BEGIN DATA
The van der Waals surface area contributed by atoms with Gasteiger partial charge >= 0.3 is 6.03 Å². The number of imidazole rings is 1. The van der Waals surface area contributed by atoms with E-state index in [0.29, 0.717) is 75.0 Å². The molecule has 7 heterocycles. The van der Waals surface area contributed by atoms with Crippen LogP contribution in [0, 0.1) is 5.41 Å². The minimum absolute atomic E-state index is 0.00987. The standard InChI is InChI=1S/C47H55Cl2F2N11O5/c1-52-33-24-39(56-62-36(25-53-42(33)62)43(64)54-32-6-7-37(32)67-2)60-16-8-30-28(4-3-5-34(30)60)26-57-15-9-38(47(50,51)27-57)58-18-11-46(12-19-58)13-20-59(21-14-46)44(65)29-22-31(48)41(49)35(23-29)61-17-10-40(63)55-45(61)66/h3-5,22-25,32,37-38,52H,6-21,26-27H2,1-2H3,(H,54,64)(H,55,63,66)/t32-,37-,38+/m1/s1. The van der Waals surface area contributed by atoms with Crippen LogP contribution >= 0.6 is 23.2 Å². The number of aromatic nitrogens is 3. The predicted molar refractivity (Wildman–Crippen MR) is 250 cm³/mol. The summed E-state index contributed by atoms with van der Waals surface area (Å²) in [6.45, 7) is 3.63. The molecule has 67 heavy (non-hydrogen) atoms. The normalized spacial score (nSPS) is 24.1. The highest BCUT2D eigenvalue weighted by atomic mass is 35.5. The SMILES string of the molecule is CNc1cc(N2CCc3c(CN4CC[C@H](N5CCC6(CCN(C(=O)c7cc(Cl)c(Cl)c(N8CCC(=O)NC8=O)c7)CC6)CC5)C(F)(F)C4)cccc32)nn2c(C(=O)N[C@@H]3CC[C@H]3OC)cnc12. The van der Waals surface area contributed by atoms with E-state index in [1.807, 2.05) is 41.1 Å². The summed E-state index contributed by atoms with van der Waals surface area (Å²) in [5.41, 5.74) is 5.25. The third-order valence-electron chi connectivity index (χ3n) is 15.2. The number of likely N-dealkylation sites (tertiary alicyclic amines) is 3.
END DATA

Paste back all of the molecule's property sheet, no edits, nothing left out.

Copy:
The van der Waals surface area contributed by atoms with Gasteiger partial charge >= 0.3 is 6.03 Å². The number of imidazole rings is 1. The van der Waals surface area contributed by atoms with E-state index in [0.29, 0.717) is 75.0 Å². The molecule has 7 heterocycles. The van der Waals surface area contributed by atoms with Crippen LogP contribution in [0, 0.1) is 5.41 Å². The minimum absolute atomic E-state index is 0.00987. The standard InChI is InChI=1S/C47H55Cl2F2N11O5/c1-52-33-24-39(56-62-36(25-53-42(33)62)43(64)54-32-6-7-37(32)67-2)60-16-8-30-28(4-3-5-34(30)60)26-57-15-9-38(47(50,51)27-57)58-18-11-46(12-19-58)13-20-59(21-14-46)44(65)29-22-31(48)41(49)35(23-29)61-17-10-40(63)55-45(61)66/h3-5,22-25,32,37-38,52H,6-21,26-27H2,1-2H3,(H,54,64)(H,55,63,66)/t32-,37-,38+/m1/s1. The van der Waals surface area contributed by atoms with Crippen LogP contribution >= 0.6 is 23.2 Å². The number of aromatic nitrogens is 3. The predicted molar refractivity (Wildman–Crippen MR) is 250 cm³/mol. The summed E-state index contributed by atoms with van der Waals surface area (Å²) in [6.45, 7) is 3.63. The molecule has 67 heavy (non-hydrogen) atoms. The normalized spacial score (nSPS) is 24.1. The highest BCUT2D eigenvalue weighted by atomic mass is 35.5. The SMILES string of the molecule is CNc1cc(N2CCc3c(CN4CC[C@H](N5CCC6(CCN(C(=O)c7cc(Cl)c(Cl)c(N8CCC(=O)NC8=O)c7)CC6)CC5)C(F)(F)C4)cccc32)nn2c(C(=O)N[C@@H]3CC[C@H]3OC)cnc12. The van der Waals surface area contributed by atoms with E-state index in [1.807, 2.05) is 41.1 Å². The summed E-state index contributed by atoms with van der Waals surface area (Å²) in [5.41, 5.74) is 5.25. The third-order valence-electron chi connectivity index (χ3n) is 15.2. The number of likely N-dealkylation sites (tertiary alicyclic amines) is 3.